‘A Jewish Joke’ recalls when the McCarthy-era blacklist could kill a career


(JTA) — “A Jewish Joke,” an award-winning one-man show about a Jewish screenwriter tasked with a difficult decision during the McCarthy era, is coming to Off-Broadway.

The show’s co-writer and star, Phil Johnson, plays Bernie Lutz, a fictionalized version of Abraham Polonsky, an Academy Award-nominated screenwriter who was blacklisted by Hollywood studios for refusing to testify before the House Un-American Activities Committee.

In “A Jewish Joke,” Lutz is forced to choose between saving his career or defending his friend and writing partner from potentially blacklistable accusations. The play opens this week and runs through March 31 at The Lion Theater in New York City.

The idea grew out of Johnson’s upbringing “in a very dour family,” he told the Jewish Telegraphic Agency.

“Jewish humor was my life since I was 9 years old. Jewish comedians got me through some bad times,” Johnson said. “I’m Italian and Irish, but in a special way I’m Jewish.”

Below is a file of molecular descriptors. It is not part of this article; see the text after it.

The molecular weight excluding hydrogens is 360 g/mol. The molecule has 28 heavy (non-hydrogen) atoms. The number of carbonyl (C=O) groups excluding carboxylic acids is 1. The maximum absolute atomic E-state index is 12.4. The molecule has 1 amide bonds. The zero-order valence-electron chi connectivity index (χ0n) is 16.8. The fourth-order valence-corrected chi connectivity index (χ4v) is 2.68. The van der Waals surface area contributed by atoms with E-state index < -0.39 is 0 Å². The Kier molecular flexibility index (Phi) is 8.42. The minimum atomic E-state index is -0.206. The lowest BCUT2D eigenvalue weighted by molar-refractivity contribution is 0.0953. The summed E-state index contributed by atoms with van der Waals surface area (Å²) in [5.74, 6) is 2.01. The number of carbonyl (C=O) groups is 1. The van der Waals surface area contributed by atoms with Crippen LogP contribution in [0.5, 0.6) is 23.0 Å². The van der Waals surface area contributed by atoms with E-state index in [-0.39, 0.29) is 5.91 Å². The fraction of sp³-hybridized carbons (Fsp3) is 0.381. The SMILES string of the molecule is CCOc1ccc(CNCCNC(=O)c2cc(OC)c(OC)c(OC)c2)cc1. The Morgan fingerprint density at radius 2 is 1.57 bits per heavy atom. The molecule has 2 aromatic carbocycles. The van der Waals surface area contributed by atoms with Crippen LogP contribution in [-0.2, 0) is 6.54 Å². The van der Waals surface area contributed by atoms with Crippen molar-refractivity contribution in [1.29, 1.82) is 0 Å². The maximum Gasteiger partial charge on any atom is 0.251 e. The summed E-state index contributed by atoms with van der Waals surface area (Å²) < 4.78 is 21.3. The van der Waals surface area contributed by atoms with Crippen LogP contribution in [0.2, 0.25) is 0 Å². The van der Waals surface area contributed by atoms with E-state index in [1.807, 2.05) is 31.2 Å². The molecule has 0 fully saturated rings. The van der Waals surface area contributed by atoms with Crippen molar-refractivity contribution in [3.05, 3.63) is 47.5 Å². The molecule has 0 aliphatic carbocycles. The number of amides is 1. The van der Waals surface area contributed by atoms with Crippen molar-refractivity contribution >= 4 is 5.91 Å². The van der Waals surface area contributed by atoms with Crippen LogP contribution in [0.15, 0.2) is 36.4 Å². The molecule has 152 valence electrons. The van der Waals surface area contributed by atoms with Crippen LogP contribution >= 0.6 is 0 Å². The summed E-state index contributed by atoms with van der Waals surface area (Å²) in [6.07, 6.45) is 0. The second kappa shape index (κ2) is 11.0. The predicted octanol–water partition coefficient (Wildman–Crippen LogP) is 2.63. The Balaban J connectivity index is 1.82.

Johnson wanted to examine the golden age of Jewish comedy through a curmudgeon character, and took his idea to co-writer Marni Freedman. Polonsky was one of her favorite instructors at the University of Southern California film school.

“So many people at the time were all about money and how best to sell out,” Freedman said of the 1950s. “And then there was Abraham, who was like a man from a different era. He had more integrity than any man I’d ever met.”

Polonsky insisted his name not be credited on the 1991 film “Guilty by Suspicion,” which supposedly was based on his life, and starred Robert De Niro. Director Irwin Winkler rewrote the script, and De Niro’s character was no longer explicitly communist in the final version. Polonsky, who died in 1999 at age 88, could have made a large sum of money from the film.

“He disagreed with what they were doing,” Freedman said. “He actually was a communist, and they were changing that in the character.”

For Johnson, Freedman’s idea rang true.

“I’ve always been the kind of person rooting for the underdog,” he said. “My husband is very much involved in the Jewish community and the words ‘tikkun olam’ are something I very much believe in. How do people stand up for what is right? That’s what this play is very much about.”

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